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US Department Of Commerce’s Bureau Of Industry & Security (BIS) Implements Additional Controls On Semiconductor And Gas Turbine Engine Technologies – Terrorism, Homeland Security & Defence

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On August 15, 2022, the US Department of Commerce’s Bureau
of Industry and Security (BIS) published an interim final rule, implementing multilateral
controls on the following four technologies that meet the criteria
for emerging and foundational technologies under Section 1758 of
the Export Control Reform Act (ECRA) as essential to the national
security of the United States: two substrates of ultra-wide bandgap
semiconductors (Gallium Oxide (Ga2 O3) and diamond), Electronic
Computer Aided Design (ECAD) software specially designed for the
development of integrated circuits with any Gate-All-Around
Field-Effect Transistor (GAAFET) structure, and pressure gain
combustion (PGC) technology for the production and development of
gas turbine engine components or systems. The changes became
effective on August 15, 2022, except for the changes relating to
the ECAD software for integrated circuits with GAAFET structure
which are scheduled to become effective on October 14, 2022.

Changes Made to the Commerce Control List

The interim final rule implements the decisions from the
December 2021 Wassenaar Arrangement Plenary meeting by adding the
four technologies to the Commerce Control List. Specifically, BIS
(1) revised ECCNs 3C001.d-f, 3C005.a-b, 3C006, and 3E003 for two
substrates of ultra-wide bandgap semiconductors; (2) created a new
ECCN 3D006 for ECAD software for development of integrated circuits
with GAAFET structure; and (3) revised ECCN 9E003.a.2.e for PGC
technology. The affected ECCNs are controlled for National Security
and Anti-Terrorism reasons under the Export Administration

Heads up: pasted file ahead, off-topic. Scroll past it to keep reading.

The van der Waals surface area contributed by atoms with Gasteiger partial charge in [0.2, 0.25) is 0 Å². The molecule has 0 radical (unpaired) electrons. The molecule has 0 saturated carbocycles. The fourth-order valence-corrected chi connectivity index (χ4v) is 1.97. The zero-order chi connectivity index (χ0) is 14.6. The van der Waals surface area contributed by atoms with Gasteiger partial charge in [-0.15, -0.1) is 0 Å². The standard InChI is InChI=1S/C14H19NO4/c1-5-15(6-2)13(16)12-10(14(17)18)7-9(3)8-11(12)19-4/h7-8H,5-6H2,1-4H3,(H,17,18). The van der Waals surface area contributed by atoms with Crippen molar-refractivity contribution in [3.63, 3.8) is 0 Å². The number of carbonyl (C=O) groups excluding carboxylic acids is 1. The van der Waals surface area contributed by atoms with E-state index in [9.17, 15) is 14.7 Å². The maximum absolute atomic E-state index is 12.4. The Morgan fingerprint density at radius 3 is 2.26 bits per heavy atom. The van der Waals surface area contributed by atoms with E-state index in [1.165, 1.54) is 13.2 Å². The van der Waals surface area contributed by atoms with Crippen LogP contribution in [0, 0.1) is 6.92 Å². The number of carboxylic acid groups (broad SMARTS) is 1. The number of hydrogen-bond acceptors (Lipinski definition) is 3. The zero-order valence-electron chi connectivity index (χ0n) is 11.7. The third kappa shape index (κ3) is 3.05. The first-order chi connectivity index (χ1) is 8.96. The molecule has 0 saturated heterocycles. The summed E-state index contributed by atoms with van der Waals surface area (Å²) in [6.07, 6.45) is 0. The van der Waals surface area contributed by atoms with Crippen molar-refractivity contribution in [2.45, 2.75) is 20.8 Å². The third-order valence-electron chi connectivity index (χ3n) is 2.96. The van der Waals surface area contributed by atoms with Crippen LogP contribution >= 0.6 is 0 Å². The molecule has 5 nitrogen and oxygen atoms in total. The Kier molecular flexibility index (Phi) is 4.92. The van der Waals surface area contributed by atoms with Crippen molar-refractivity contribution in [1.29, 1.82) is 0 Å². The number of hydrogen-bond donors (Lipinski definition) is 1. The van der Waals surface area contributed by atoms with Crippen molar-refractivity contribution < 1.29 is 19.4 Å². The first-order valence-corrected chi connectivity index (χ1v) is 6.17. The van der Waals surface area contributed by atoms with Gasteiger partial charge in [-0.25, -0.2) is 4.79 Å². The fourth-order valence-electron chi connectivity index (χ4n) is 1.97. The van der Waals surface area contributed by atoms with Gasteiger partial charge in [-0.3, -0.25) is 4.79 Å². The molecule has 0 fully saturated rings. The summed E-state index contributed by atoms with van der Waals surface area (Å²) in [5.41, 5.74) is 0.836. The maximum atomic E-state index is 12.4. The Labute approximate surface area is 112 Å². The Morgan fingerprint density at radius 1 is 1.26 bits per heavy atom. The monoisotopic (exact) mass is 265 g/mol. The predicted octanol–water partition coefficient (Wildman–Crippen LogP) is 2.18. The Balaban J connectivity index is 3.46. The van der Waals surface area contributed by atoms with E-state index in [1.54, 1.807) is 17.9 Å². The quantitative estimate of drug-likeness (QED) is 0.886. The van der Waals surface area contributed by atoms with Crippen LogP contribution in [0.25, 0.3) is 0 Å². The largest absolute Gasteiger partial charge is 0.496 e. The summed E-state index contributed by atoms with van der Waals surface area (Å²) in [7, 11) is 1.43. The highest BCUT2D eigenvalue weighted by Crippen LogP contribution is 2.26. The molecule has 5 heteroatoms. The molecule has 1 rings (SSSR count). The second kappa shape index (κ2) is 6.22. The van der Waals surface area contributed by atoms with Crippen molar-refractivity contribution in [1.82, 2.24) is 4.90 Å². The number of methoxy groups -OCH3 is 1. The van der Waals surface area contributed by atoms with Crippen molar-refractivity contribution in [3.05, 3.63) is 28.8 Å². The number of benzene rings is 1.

Regulations (EAR). As a result, the export, reexport and transfer
(in-country) of these items to or within many countries, including
China, would require a license from BIS.

Importantly, BIS identified these technologies as emerging and
foundational technologies pursuant to Section 1758 of ECRA. This
means that there may also be potential implications for the
Committee on Foreign Investment in the United States (CFIUS)
reviews. Under CFIUS regulations, emerging and foundational
technologies controlled under Section 1758 of ECRA are considered
“critical technologies,”  and an investment into
US companies engaged in such technologies may trigger a mandatory
CFIUS declaration requirement.

Savings Clause

There is a limited “savings clause” available for
shipments of items removed from eligibility for a License Exception
or for exports, reexports or transfers (in-country) without a
license (NLR) as a result of the changes if they were enroute
aboard a carrier to a port of export, reexport or transfer
(in-country), on August 30, 2022 (or October 14, 2022 in the case
of 3D006 software), pursuant to actual orders for exports, reexport
or transfer (in-country) to or within a foreign destination,
provided that the actual export, reexport or transfer occurs before
September 14, 2022 (or November 14, 2022 in the case of 3D006

Request for Comments

BIS is seeking comments and input from the industry regarding
the scope of license requirement and review of license applications
for export of ECAD software designed for GAAFET circuits.
Interested parties may submit comments to BIS by September 14,


The changes in the interim final rule may have significant
impact on those in the semiconductor industry. As noted above,
items controlled for National Security reasons require a license to
export, reexport or transfer (in-country) to or within many
countries, including China. In addition, while BIS noted that it is
not aware of any current production of engines using PGC, the
changes in the interim final rule may impact research institutions
and companies engaged in research of PGC technology or those
contemplating development or production of commercial engines using
PGC technology. Therefore, companies in the semiconductor industry
and those working with PGC technology should carefully review the
additional controls imposed by the interim final rule to assess any
impact the changes may have on their business. Moreover, persons
considering investing in US businesses with these technologies
should consider potential applicability of mandatory declaration
requirements under CFIUS regulations.

Originally Published by Junghyun Baek contributed to this
Advisory.  Mr. Baek is a graduate of Harvard Law School and is
employed at Arnold & Porter’s Foreign Legal Consultant
Office as a Law Clerk.

The content of this article is intended to provide a general
guide to the subject matter. Specialist advice should be sought
about your specific circumstances.

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